Like fried eggs, Maine seems to sort people into two schools, those that like their shores hard and those who like them soft. The latter gravitate to destinations southwest of Ellsworth to where the coast is covered by sand or silt owing to greater deposits of sedimentary rock along the southern Gulf of Maine that more easily erodes into beaches and mudflats and provides the substrate for extensive saltwater marshes. The rest of us prefer our coasts hard and rocky. We head to points northeast (or, “Downeast” as the old salts say) to where the granite and metamorphic geology resists erosion and there’s no cushy segue from land to sea. The Bold Coast of Maine. I also come here because by my admittedly rough estimate 90% of all tourists belong to the former school and they, along with the infrastructure they count on – the usual claptrap of boutiques and gift shops and the like disappear almost entirely as one heads Downeast of Ellsworth.
Any fourth grader (though, for a boy from Ohio, it took a Master’s Degree in Marine Zoology) growing up on the coast of Maine can tell you that the rocky intertidal is where to look for starfish and anemones and mussels and crabs and a host of marine life easily visible at low tide. Animals living on sandy beaches and mudflats tend to live in the sand and mud, not on it. Photographically, the rocky intertidal is much more productive.
At low tide, a pair of well-soled shoes is all you need to see critters that, otherwise, require SCUBA gear to find. With a hand-held camera equipped with one or two strobes, and a macro lens during a full-moon spring tide, I’m as happy as…a clam wandering from tide pool to tide pool framing some of the most exotic animals that have ever evolved on Earth. What’s more, every high tide brings the promise of new discoveries and novel photos as the ocean delivers a fresh collection of marine life that temporarily gets trapped in the pools at ebb tide. An ever-changing tableau of photo opportunities and you don’t even have to leave the spot!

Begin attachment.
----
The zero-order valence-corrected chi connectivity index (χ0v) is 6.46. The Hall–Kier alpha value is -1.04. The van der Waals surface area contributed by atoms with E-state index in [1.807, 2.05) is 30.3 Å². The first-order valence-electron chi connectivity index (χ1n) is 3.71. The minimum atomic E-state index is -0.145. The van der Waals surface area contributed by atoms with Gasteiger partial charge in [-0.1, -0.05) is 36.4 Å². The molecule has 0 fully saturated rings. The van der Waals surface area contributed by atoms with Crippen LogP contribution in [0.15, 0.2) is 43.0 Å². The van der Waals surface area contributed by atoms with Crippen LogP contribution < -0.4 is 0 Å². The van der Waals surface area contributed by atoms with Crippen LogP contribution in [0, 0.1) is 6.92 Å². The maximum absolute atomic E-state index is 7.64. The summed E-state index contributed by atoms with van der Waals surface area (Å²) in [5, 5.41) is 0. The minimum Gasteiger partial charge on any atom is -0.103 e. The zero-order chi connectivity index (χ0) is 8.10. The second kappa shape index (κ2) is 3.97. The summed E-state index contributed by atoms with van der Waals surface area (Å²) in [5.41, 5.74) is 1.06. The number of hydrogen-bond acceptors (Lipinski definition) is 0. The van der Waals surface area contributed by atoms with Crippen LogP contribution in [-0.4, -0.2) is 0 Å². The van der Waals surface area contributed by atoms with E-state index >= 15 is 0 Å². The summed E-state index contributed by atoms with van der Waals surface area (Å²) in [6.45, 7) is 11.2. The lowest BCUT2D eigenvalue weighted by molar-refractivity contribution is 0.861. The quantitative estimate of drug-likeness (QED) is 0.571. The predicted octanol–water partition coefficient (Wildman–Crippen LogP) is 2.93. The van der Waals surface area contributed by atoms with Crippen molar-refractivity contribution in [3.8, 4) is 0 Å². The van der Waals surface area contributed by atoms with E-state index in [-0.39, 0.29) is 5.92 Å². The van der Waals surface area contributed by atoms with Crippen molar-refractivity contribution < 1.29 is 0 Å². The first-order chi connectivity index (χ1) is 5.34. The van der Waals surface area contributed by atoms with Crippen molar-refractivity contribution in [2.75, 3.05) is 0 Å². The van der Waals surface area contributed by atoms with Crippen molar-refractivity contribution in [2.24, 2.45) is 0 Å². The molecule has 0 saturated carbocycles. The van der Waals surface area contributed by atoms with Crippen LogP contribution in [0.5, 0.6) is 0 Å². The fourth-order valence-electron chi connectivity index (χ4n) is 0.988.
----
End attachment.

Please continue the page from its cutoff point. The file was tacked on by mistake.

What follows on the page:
Seals and nesting seabirds also prefer rocky shores to haul out and establish rookeries. From Andy’s boat (see my previous post of the bold coast), one can get calendar shots of guillemots and terns and razorbills, gray and harbor seals as he cruises along the headwalls and granite islands outside of Cutler Harbor. Again, leave your tripod in the car and simply bring a body and an IS or VR lens in the 200 – 400mm range. Andy will do the rest to get you eyeball to eyeball with a seal.
I’ve sat on the rocky intertidal at Schoodic Point with my wife, Cheryl, our dogs, Charley and Bela, a picnic basket, and my camera gear watching the sun set over the ocean and enjoying some fruit and crackers and cheese while reviewing on my laptop dozens of photos of marine life I’ve taken that day. It’s the fourth of July and we’re the only humans in sight. Try that at Old Orchard Beach.
May the Light Be With You,
Lessons Learned on the Road
I like to take family road trips. My favorite ones are those where we toss sleeping bags and a tent in the back of the truck and just go where we want. Waking up each morning without any destination in mind and sleeping that night wherever we are at the time we decide to camp adds to the fun and spontaneity.
I always bring my camera on these journeys and frequently these road trips yield some of my favorite images. So, I thought I would share some of the photography lessons that I have learned, or been reminded of, during these adventures. Though hardly revolutionary insights, I think they are worth mentioning. It is so easy for us to get comfortable in the way we take photos and to lose both a little bit of our passion as well as the opportunity for some inspiring images.
All of the following suggestions apply to more than just “road tripping” of course, but I have been reminded of each during my recent weeks on the road.